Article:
Saturday, May 25, 2013

Heading back to Florida

Waiting at our door to be picked up by the limousine to the airport at 6:00 AM on our last day in Illinois, I pondered the evolution of our homesite, a former tallgrass prairie turned into a cornfield. Long ago it was covered by ice, then became a wet and barren land deeply scarred by glaciers, succeeded by a lush evergreen forest. As the climate warmed and the land dried up, hardwoods overtook the spruce and fir. Grasslands did not complete their dominance of the land until only some 3,500 years ago. The entire life of our little prairie patch and now its death at the hands of man occupied but a tiny moment of geologic time (see my reference to the Nelson Lake  pollen studies that document the genesis of the local prairies). 

The noisy carpenters would not arrive for another hour. I listened to the dawn chorus, now muffled by the presence of 29 new townhomes in various stages of construction. Only a few acres in the several blocks now under development will be spared as a "park." The songs of a multitude of robins nearly drowned out the subtle refrains of a meadowlark, Song Sparrows, goldfinches, and surprisingly, the distant territorial peeping of a Spotted Sandpiper and the serenade of a Vesper Sparrow on the roof of our building.

This view from our third story front window had formerly overlooked our "front yard birding patch."

Illinois front yard 20130516

Presently a patch of grassland planned for the park remains relatively undisturbed, though half of its surface has been graded and the pothole was filled in. Last spring it attracted a Muskrat along with nesting Red-winged Blackbirds and visiting ducks, geese and Sandhill Cranes. I doubt that the sandpipers and sparrows will be able to find a breeding niche as there is no longer any open water and the only shrubby cover is beside an old pile of topsoil that almost certainly will be removed for lawns and foundation plantings.

The "park" will occupy the area beyond the black plastic fence. The topsoil mound is presently its highest point, just right of center.

Illinois condo from SW corner 20130516

In 2011, I took this photo of a Sandhill Crane from my front doorstep.

Sandhill Crane 20110819

Earlier in the week our younger granddaughter had a school excursion to the Brookfield Zoo, where the apes, big cats and wolves were main attractions.

Gorilla 20130510

Lion 20130510

Wolf 2-20130510

Despite temperatures that varied between 30 and 82 degrees (F), our last couple of days in Illinois provided some photo opportunities at Nelson Lake. Warblers remained scarce, but we did see two Blackpolls...

Blackpoll Warbler 20130516 eastern (yellow) Palm Warbler...

Palm Warbler 20130516 American Redstart...

American Redstart 20110511

...and a Magnolia Warbler.

Magnolia Warbler 5-20110510

Two reclusive Lincoln's Sparrows appeared briefly. As usual, they stayed behind the branches.

Lincoln's Sparrow 2-20130516

Another LBJ (Little Brown Job) was this Savannah Sparrow.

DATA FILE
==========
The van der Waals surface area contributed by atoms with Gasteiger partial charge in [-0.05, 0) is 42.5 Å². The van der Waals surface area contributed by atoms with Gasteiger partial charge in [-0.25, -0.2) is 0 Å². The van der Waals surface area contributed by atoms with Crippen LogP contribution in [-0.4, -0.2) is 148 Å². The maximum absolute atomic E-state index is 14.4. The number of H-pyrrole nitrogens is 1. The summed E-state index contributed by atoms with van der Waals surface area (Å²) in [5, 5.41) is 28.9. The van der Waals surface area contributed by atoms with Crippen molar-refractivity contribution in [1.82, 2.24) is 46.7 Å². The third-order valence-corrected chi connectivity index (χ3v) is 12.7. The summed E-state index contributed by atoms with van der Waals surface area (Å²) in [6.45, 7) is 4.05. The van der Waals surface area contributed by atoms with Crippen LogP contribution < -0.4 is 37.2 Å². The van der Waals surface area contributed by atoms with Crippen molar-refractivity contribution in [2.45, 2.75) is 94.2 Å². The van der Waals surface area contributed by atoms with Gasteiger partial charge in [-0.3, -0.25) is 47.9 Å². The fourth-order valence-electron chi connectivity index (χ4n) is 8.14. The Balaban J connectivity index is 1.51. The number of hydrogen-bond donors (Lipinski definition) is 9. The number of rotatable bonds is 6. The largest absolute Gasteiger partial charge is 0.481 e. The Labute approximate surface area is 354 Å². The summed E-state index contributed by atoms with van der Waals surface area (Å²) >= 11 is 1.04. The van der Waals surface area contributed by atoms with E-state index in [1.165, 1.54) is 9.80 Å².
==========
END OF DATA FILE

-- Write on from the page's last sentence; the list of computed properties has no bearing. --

Savannah Sparrow 2-20130515

For color, here are mandatory last shots of a Rose-breasted Grosbeak...

Rose-breasted Grosbeak 2-20130516 American Goldfinch...

American Goldfinch 20130515

...and a Northern Cardinal.

Northern Cardinal 20130515

On our last free evening we baby-sat with our two granddaughters, first taking them out to dinner and then visiting Jones Meadow Park. They played and I explored the area as twilight advanced.

A Spotted Sandpiper flew over the lake and headed for the adjacent wetland, where I caught it in flight as it passed over a female Mallard.

Spotted Sandpiper and Mallard 20130515

The low light imparted a softness to the image of a Great Egret in flight.

Great Egret in flight 2-20130516

In the waning light, the girls collected dandelion stalks and fashioned them into a long chain. I captured these images with my long lens so they would not suspect they were under surveillance.

Dandelions 4-20130516

Dandelion detail 20130516

Addendum-- After we departed, our Illinois granddaughters had some excitement. Let me tell it as narrated by the 9 year old, and the photos are from her mother's cell phone. I assume this Northern Bobwhite was a captive reared bird often used to train hunting dogs.

Yesterday after school, a Bob White (which are not normally seen in our area) flew into our glass door & knocked itself out. Our big dog, Agramonte, proceeded to investigate. He pawed at it & then picked it up in his mouth.                                                                      

Thank goodness Mom was able to get Agramonte to drop it!  We were so worried about the health & safety of the bird (which was identified as a Bob White by Grandpa) that we decided to bring it to the Wildlife Rehabilitation Center in Elburn at the Forest Preserve on Rt 38. When we brought the box (covered with a white cloth) into the Center, the naturalist uncovered the box & the bird flew out & all around the Center's Office!! The naturalist examined the bird & determined that it was not injured. She then asked us to bring the bird back home to our house & set it free!! It was quite an exciting time at the Orama house, but everything ended well as the bird flew off into the prairie behind our house!!